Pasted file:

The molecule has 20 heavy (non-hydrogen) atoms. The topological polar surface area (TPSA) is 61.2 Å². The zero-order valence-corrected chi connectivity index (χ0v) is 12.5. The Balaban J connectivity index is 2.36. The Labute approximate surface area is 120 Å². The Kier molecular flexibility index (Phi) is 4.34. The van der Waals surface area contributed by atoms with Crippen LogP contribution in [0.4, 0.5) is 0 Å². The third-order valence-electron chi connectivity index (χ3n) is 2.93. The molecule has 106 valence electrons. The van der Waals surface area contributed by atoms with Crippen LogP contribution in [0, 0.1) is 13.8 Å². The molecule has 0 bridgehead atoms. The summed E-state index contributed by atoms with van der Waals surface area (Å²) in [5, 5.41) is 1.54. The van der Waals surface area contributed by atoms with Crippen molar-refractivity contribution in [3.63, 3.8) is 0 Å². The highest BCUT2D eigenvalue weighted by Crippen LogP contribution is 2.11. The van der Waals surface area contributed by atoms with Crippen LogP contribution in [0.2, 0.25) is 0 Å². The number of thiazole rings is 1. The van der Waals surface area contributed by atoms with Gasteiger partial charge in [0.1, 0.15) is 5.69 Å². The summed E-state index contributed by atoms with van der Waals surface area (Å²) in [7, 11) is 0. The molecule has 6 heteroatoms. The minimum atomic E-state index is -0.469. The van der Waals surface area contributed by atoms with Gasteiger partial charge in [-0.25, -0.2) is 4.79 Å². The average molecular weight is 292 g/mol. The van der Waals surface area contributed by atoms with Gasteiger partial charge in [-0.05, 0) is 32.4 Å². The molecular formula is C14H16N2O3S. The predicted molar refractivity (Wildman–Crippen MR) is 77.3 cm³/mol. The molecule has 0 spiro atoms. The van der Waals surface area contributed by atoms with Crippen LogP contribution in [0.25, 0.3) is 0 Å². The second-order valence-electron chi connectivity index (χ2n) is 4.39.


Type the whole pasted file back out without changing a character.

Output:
The molecule has 20 heavy (non-hydrogen) atoms. The topological polar surface area (TPSA) is 61.2 Å². The zero-order valence-corrected chi connectivity index (χ0v) is 12.5. The Balaban J connectivity index is 2.36. The Labute approximate surface area is 120 Å². The Kier molecular flexibility index (Phi) is 4.34. The van der Waals surface area contributed by atoms with Crippen LogP contribution in [0.4, 0.5) is 0 Å². The third-order valence-electron chi connectivity index (χ3n) is 2.93. The molecule has 106 valence electrons. The van der Waals surface area contributed by atoms with Crippen LogP contribution in [0, 0.1) is 13.8 Å². The molecule has 0 bridgehead atoms. The summed E-state index contributed by atoms with van der Waals surface area (Å²) in [5, 5.41) is 1.54. The van der Waals surface area contributed by atoms with Crippen molar-refractivity contribution in [3.63, 3.8) is 0 Å². The highest BCUT2D eigenvalue weighted by Crippen LogP contribution is 2.11. The van der Waals surface area contributed by atoms with Crippen LogP contribution in [0.2, 0.25) is 0 Å². The number of thiazole rings is 1. The van der Waals surface area contributed by atoms with Gasteiger partial charge in [0.1, 0.15) is 5.69 Å². The summed E-state index contributed by atoms with van der Waals surface area (Å²) in [7, 11) is 0. The molecule has 6 heteroatoms. The minimum atomic E-state index is -0.469. The van der Waals surface area contributed by atoms with Gasteiger partial charge in [-0.25, -0.2) is 4.79 Å². The average molecular weight is 292 g/mol. The van der Waals surface area contributed by atoms with Gasteiger partial charge in [-0.05, 0) is 32.4 Å². The molecular formula is C14H16N2O3S. The predicted molar refractivity (Wildman–Crippen MR) is 77.3 cm³/mol. The molecule has 0 spiro atoms. The van der Waals surface area contributed by atoms with Crippen LogP contribution in [0.25, 0.3) is 0 Å². The second-order valence-electron chi connectivity index (χ2n) is 4.39.